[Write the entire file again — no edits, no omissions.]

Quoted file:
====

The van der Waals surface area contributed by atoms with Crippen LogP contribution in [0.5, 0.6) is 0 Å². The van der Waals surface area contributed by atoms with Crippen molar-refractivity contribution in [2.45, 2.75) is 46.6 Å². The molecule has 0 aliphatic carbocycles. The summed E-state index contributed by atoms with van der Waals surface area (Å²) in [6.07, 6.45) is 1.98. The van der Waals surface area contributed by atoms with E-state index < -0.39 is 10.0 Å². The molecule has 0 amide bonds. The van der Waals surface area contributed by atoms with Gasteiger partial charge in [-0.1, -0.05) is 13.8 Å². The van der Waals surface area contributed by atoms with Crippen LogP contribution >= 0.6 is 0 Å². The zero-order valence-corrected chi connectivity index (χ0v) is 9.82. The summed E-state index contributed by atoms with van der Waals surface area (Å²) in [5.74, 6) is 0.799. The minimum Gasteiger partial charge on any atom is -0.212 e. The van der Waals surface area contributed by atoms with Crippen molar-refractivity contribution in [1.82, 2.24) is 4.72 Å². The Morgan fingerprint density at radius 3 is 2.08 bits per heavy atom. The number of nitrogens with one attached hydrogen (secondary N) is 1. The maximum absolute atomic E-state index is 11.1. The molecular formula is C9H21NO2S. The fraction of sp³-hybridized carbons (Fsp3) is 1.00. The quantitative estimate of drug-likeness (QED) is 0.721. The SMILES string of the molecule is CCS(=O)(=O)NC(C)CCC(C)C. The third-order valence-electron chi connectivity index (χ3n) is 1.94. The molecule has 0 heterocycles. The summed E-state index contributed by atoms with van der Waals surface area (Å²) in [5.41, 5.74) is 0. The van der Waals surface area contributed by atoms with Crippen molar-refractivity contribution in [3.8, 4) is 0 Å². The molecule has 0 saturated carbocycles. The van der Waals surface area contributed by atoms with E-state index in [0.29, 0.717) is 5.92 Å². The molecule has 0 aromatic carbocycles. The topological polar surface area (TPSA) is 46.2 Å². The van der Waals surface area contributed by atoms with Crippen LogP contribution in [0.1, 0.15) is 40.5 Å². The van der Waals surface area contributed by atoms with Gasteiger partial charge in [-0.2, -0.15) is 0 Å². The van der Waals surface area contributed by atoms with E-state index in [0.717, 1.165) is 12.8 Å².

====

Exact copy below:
The van der Waals surface area contributed by atoms with Crippen LogP contribution in [0.5, 0.6) is 0 Å². The van der Waals surface area contributed by atoms with Crippen molar-refractivity contribution in [2.45, 2.75) is 46.6 Å². The molecule has 0 aliphatic carbocycles. The summed E-state index contributed by atoms with van der Waals surface area (Å²) in [6.07, 6.45) is 1.98. The van der Waals surface area contributed by atoms with E-state index < -0.39 is 10.0 Å². The molecule has 0 amide bonds. The van der Waals surface area contributed by atoms with Gasteiger partial charge in [-0.1, -0.05) is 13.8 Å². The van der Waals surface area contributed by atoms with Crippen LogP contribution >= 0.6 is 0 Å². The zero-order valence-corrected chi connectivity index (χ0v) is 9.82. The summed E-state index contributed by atoms with van der Waals surface area (Å²) in [5.74, 6) is 0.799. The minimum Gasteiger partial charge on any atom is -0.212 e. The van der Waals surface area contributed by atoms with Crippen molar-refractivity contribution in [1.82, 2.24) is 4.72 Å². The Morgan fingerprint density at radius 3 is 2.08 bits per heavy atom. The number of nitrogens with one attached hydrogen (secondary N) is 1. The maximum absolute atomic E-state index is 11.1. The molecular formula is C9H21NO2S. The fraction of sp³-hybridized carbons (Fsp3) is 1.00. The quantitative estimate of drug-likeness (QED) is 0.721. The SMILES string of the molecule is CCS(=O)(=O)NC(C)CCC(C)C. The third-order valence-electron chi connectivity index (χ3n) is 1.94. The molecule has 0 heterocycles. The summed E-state index contributed by atoms with van der Waals surface area (Å²) in [5.41, 5.74) is 0. The van der Waals surface area contributed by atoms with Crippen molar-refractivity contribution in [3.8, 4) is 0 Å². The molecule has 0 saturated carbocycles. The van der Waals surface area contributed by atoms with E-state index in [0.29, 0.717) is 5.92 Å². The molecule has 0 aromatic carbocycles. The topological polar surface area (TPSA) is 46.2 Å². The van der Waals surface area contributed by atoms with Crippen LogP contribution in [0.1, 0.15) is 40.5 Å². The van der Waals surface area contributed by atoms with Gasteiger partial charge in [-0.2, -0.15) is 0 Å². The van der Waals surface area contributed by atoms with E-state index in [0.717, 1.165) is 12.8 Å².